Saturday, August 24, 2019
Simply put, one theory suggests that every time a decision is made from a number of different options, the universe splits into another timeline, where both choices are made. Of course this would mean there are an infinite number of universes.
But does this mean there are identical universes, one from where I cough at 10:27:03 am, and one where I cough a second later? If something so small isn't enough to warrant a split, then how major do the differing events need to be?
I admit it. It's been many many years since I read anything about this, and my understanding is simplistic and probably erroneous, but I do love the thought that somewhere there is another universe where I am a successful author with a string of publications to my name. Now that's a couple of books I would love to get my hands on. I figure I'd love those stories.
It also means there's a universe where the Beatles didn't split up and there are Beatle songs I've never heard. Of course there are universes where they never became a band.
I've recently read about Dimension Jumping, or Quantum Jumping. People claim to be able to transfer to another parallel universe, one where they are able to achieve their dreams. The stories they tell are fascinating, although I'm not really convinced by any of them. They have, however, given me ideas for my writing.
In this world we can simply do our best, taking time to make choices that are for our own good and for the good of those around us. Realising our actions can impact on others, and deciding not to harm them. Thinking before we make major choices that could ripple through time and affect our own future.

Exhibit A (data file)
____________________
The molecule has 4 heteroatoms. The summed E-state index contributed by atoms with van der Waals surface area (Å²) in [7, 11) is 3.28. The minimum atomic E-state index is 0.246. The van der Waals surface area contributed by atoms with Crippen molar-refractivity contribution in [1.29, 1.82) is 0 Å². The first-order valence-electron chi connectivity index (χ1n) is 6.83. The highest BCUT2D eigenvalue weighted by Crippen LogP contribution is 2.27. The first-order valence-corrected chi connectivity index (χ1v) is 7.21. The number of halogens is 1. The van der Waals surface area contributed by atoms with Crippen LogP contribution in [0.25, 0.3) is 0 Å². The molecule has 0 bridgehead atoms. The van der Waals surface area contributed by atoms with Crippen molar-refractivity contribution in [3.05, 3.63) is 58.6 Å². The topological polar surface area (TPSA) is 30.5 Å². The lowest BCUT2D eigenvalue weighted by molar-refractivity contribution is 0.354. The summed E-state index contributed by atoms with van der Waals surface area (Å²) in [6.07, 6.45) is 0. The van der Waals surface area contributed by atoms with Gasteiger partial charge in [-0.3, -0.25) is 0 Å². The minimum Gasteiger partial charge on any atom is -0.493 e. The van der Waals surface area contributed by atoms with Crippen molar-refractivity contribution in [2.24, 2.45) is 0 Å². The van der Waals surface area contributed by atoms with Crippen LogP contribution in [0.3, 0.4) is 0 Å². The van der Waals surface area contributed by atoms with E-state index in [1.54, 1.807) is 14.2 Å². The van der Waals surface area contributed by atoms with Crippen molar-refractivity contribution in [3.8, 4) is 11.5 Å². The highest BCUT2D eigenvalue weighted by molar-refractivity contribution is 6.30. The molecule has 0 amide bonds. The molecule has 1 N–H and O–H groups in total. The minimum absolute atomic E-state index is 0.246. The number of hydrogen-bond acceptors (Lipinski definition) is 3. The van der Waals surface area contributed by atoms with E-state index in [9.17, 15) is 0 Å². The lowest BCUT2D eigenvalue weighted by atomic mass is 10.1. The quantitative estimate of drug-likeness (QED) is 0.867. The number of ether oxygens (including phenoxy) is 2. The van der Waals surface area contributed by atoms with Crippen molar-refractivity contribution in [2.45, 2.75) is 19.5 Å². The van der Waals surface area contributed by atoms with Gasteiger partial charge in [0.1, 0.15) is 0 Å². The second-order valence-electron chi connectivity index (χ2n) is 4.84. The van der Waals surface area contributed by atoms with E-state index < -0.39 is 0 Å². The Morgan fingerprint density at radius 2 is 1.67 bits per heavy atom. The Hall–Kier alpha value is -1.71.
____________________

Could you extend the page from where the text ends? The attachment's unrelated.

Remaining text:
Life is a choose your own adventure book. I think I'm currently on page 74.
Tuesday, August 6, 2019
I consider myself a pretty big Beatles fan. I collect Beatles stuff, and can instantly tell you the difference between different mixes of their music. I know how many takes of I Saw Her Standing There were recorded, which ones were complete and how the released version was constructed.
I also love Essendon, my football club. I watch almost every game live - even if it means getting up at 4.30 am. If they play on a Thursday or Friday evening, that's a touch more difficult as it's usually daytime here in the UK and I'm at work. I don't think my managers would be too please if I had the game running on my PC in the office. Those games, I catch up in the evening. And I'll stick by them through good and bad.
But recently, in several online forums and groups to which I belong, I've seen fans putting down others because they aren't as fanatical. They don't go to as many matches, they don't have as much vinyl, or they don't know the names of every song McCartney ever recorded.
Lincoln City Football Club, my local team, has recently risen from years in a slump. Some fans in one Facebook group seem to yearn for the days when attendance at games was a fraction of what it is now, and rather than celebrate regular victories, sell-out games and more people in town wearing Lincoln shirts, they disparage those who are new supporters as being "Plastic Fans".
And the snobbery.
One Bob Dylan forum to which I belong, recently had a post stating that "When I put a post on here I forget it will probably be read by non-musicians."
What? You mean your posts are so incredibly meaningful that those who don't play an instrument will never understand them?
I also saw one proclaiming that we all agree Dylan is the greatest musician otherwise you we wouldn't be in this group. Umm, I belong to several music groups, not just Dylan's.
Another post declared those who don't "get" Dylan are obviously less intelligent than those who do. No, it wasn't meant to be funny, it wasn't a troll. Possibly the funniest part of it was that it was misspelled.
Guess what? We're allowed to like different things to different degrees. We're also not allowed to like other things. And not everything speaks to everyone in the same way.
I'm proud of my Beatles knowledge, but I'll happily discuss them with people who know far more than I do, and those who just like some of their songs.
And, for the record, not everything they recorded was a masterpiece. You have no idea how little I listen to What's The New Mary Jane?